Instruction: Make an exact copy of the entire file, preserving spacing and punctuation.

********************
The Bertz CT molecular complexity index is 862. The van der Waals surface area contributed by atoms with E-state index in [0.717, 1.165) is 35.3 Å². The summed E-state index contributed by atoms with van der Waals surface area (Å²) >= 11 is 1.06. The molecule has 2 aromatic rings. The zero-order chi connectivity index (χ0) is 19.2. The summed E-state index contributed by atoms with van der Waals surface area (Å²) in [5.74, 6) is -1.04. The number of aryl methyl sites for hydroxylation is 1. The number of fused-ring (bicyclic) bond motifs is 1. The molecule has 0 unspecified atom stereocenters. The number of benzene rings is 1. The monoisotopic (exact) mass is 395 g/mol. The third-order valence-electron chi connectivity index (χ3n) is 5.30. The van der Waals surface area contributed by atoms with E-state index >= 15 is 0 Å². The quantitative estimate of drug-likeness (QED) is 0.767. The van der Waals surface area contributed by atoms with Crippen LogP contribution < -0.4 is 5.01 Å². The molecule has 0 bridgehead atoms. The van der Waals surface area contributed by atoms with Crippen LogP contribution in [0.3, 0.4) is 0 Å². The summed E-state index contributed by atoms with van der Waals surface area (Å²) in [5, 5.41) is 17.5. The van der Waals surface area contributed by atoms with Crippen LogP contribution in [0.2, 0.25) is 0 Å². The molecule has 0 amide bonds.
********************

The Bertz CT molecular complexity index is 862. The van der Waals surface area contributed by atoms with E-state index in [0.717, 1.165) is 35.3 Å². The summed E-state index contributed by atoms with van der Waals surface area (Å²) >= 11 is 1.06. The molecule has 2 aromatic rings. The zero-order chi connectivity index (χ0) is 19.2. The summed E-state index contributed by atoms with van der Waals surface area (Å²) in [5.74, 6) is -1.04. The number of aryl methyl sites for hydroxylation is 1. The number of fused-ring (bicyclic) bond motifs is 1. The molecule has 0 unspecified atom stereocenters. The number of benzene rings is 1. The monoisotopic (exact) mass is 395 g/mol. The third-order valence-electron chi connectivity index (χ3n) is 5.30. The van der Waals surface area contributed by atoms with E-state index >= 15 is 0 Å². The quantitative estimate of drug-likeness (QED) is 0.767. The van der Waals surface area contributed by atoms with Crippen LogP contribution < -0.4 is 5.01 Å². The molecule has 0 bridgehead atoms. The van der Waals surface area contributed by atoms with Crippen LogP contribution in [0.3, 0.4) is 0 Å². The summed E-state index contributed by atoms with van der Waals surface area (Å²) in [5, 5.41) is 17.5. The van der Waals surface area contributed by atoms with Crippen LogP contribution in [0.2, 0.25) is 0 Å². The molecule has 0 amide bonds.